Thanks for your question, yes start with the larger rocks first, then fill in all the gaps with progressively smaller rocks. Any type of rock should be ok as long as you get the gravel level for the swim spa to sit on.
Alice Carroll says
I agree that crushed stone can be quite aesthetically pleasing on a backyard. I’m thinking about getting some soon in order to have a nice divider between my hot tube and my garden. Making the divider made out of organic materials will make the hot tube look quite natural to be there beside the greenery.
Gregg Sadler says
Can I make a deep gravel pad. I want to come off a slope. 6 inches deep on one side and 18 inches deep on the other. I have a slope coming off my deck before my patio, which I just made with 304 gravel and pea gravel raised 4 inches above the grade ( used 50 lb retaining wall block one level high to hold in the gravel). I would use the same blocks to “frame in” the compacted gravel. Pea gravel about an inch to two inches on top.
Jena Slocum says
Hi, thanks for your question. As long as your slope is properly supported with the retaining wall blocks, you can use a combination of soil and gravel that is compacted well to level your area for the hottub.
So my plan is to start with 6″ of 5/8 minus, an inch of sand and 2″ pavers on the surface. Any issues with that?
Jena Slocum says
Hi, thanks for your question and good luck with your project. I would think 3-4 inches of the larger gravel will be fine, with the leveling sand on top for the pavers.
Cindy Stevens says
I have a sloping back yard and want a swim spa. Will I need a retaining wall to keep the flat area from riding on the far side that slopes down? And what would be an inexpensive way to do this as I’m assuming I will need some sort of support to keep everything level. Thanks!
Jena Slocum says
Hi, thanks for your question. Depending on the slope of your yard, you could use retaining wall blocks up to 2-3 feet high which are fairly easy to install. If you need a higher retaining wall, I would call a landscape expert.
This article is very timely. My hot tub is coming in a month and I need a plan!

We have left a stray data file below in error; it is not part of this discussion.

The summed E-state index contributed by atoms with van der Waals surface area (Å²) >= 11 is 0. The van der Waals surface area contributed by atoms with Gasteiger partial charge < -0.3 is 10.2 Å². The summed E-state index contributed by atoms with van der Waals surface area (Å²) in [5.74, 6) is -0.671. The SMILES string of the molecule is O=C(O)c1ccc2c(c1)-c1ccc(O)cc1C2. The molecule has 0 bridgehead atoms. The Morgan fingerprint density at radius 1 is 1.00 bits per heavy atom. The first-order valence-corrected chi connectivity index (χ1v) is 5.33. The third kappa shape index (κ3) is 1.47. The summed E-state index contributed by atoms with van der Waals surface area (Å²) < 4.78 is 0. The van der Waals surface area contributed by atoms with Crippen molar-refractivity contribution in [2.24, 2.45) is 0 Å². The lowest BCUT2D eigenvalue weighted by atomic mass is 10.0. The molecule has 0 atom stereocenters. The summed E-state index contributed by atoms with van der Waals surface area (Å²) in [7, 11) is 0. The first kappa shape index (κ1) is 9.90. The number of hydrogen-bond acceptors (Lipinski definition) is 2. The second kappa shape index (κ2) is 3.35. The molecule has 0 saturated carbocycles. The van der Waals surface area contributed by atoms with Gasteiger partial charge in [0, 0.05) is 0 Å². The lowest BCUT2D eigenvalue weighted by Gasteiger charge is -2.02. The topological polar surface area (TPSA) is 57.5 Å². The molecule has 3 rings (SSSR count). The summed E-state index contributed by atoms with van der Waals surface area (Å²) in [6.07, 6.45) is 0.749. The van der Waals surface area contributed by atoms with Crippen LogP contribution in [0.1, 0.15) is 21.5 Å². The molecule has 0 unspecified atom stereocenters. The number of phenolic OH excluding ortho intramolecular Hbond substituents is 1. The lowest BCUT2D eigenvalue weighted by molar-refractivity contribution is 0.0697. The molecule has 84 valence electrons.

Since I’m already digging, I’m thinking of expanding the pea gravel area to include additional entertaining space.
I’m planning to dig 4”, remove the turf, line the outside with landscaping trim, lay down fabric, pin them in, then add 4” of pea gravel. Reading your article, I’m now thinking of 2” construction gravel on the bottom then 2” of pea gravel.
1. Having a bigger area (16 x 16 )than one specific for hot tub( 9×9) – any issues I should think about?
2. 4” of construction gravel base vs 2”- big difference?
Jena Slocum says
Congrats on the new hot tub!
1. No issues for the larger gravel area but do think about having some type of stepping stones as the gravel is uncomfortable on bare feet depending on the type of pea gravel.
2. I think the 4″ is better to support the weight of the hot tub, but that also depends on how level your ground is and what type of soil you have.
Thanks for the article. Question; would HPB be a good choice of aggregate to use for the base at 6″ depth?
Jena Slocum says
Thanks for the comment. I’m not as familiar with HPB base as regular gravel but as long as it is stable and and contained, I don’t see why not.
What if I have just pea gravel and no construction gravel would that be ok under my 7×7 hot tub?
Jena Slocum says
Hi Holly, thanks for the question. I believe your pea gravel will be fine. Most gravel designated as construction, I believe, is crushed limestone or crushed recycled concrete. I’m not sure there’s much difference when it comes to using it under your hot tub.
what are the max dimensions would you say crushed gravel+pea gravel are appropriate for? i am getting a swim spa, but it is the smallest offering at 12 x 8 feet and at capacity water+people looks to be about 15,000 lbs
Jena Slocum says
Hi Corey, thanks for the question. As long as you have at least 6 inches deep gravel spread over the entire swim spa plus a foot or two extra around the edges, you should be fine.
Rob G says
Is there any concern about the gravel and the warranty of the hot tub?
And if I use pavers, how do I get them placed and level?
Jena Slocum says
Hi Rob, thanks for the question. You should always check with your hot tub manufacturer before placing the hot tub on gravel due to warranty concerns. If using pavers, you will still need to use gravel as a foundation and make sure your pavers are the proper thickness to handle the weight. Again, check with the manufacturer for specifics.